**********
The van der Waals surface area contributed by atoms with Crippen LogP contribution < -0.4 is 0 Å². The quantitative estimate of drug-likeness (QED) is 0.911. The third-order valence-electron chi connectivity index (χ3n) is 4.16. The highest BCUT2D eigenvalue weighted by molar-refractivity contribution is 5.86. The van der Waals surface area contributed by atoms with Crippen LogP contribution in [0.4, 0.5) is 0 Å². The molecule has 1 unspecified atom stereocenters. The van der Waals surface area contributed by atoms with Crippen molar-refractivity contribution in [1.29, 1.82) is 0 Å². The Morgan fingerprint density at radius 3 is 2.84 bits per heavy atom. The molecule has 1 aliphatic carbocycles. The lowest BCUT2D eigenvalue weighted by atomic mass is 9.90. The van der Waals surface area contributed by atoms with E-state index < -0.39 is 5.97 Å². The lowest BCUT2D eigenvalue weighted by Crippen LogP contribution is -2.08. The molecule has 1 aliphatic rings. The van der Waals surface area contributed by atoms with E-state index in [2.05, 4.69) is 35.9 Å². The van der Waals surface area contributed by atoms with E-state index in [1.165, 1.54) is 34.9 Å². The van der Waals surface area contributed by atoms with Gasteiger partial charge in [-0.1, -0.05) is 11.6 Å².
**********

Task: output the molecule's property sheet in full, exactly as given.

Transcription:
The van der Waals surface area contributed by atoms with Crippen LogP contribution < -0.4 is 0 Å². The quantitative estimate of drug-likeness (QED) is 0.911. The third-order valence-electron chi connectivity index (χ3n) is 4.16. The highest BCUT2D eigenvalue weighted by molar-refractivity contribution is 5.86. The van der Waals surface area contributed by atoms with Crippen LogP contribution in [0.4, 0.5) is 0 Å². The molecule has 1 unspecified atom stereocenters. The van der Waals surface area contributed by atoms with Crippen molar-refractivity contribution in [1.29, 1.82) is 0 Å². The Morgan fingerprint density at radius 3 is 2.84 bits per heavy atom. The molecule has 1 aliphatic carbocycles. The lowest BCUT2D eigenvalue weighted by atomic mass is 9.90. The van der Waals surface area contributed by atoms with E-state index < -0.39 is 5.97 Å². The lowest BCUT2D eigenvalue weighted by Crippen LogP contribution is -2.08. The molecule has 1 aliphatic rings. The van der Waals surface area contributed by atoms with E-state index in [2.05, 4.69) is 35.9 Å². The van der Waals surface area contributed by atoms with E-state index in [1.165, 1.54) is 34.9 Å². The van der Waals surface area contributed by atoms with Gasteiger partial charge in [-0.1, -0.05) is 11.6 Å².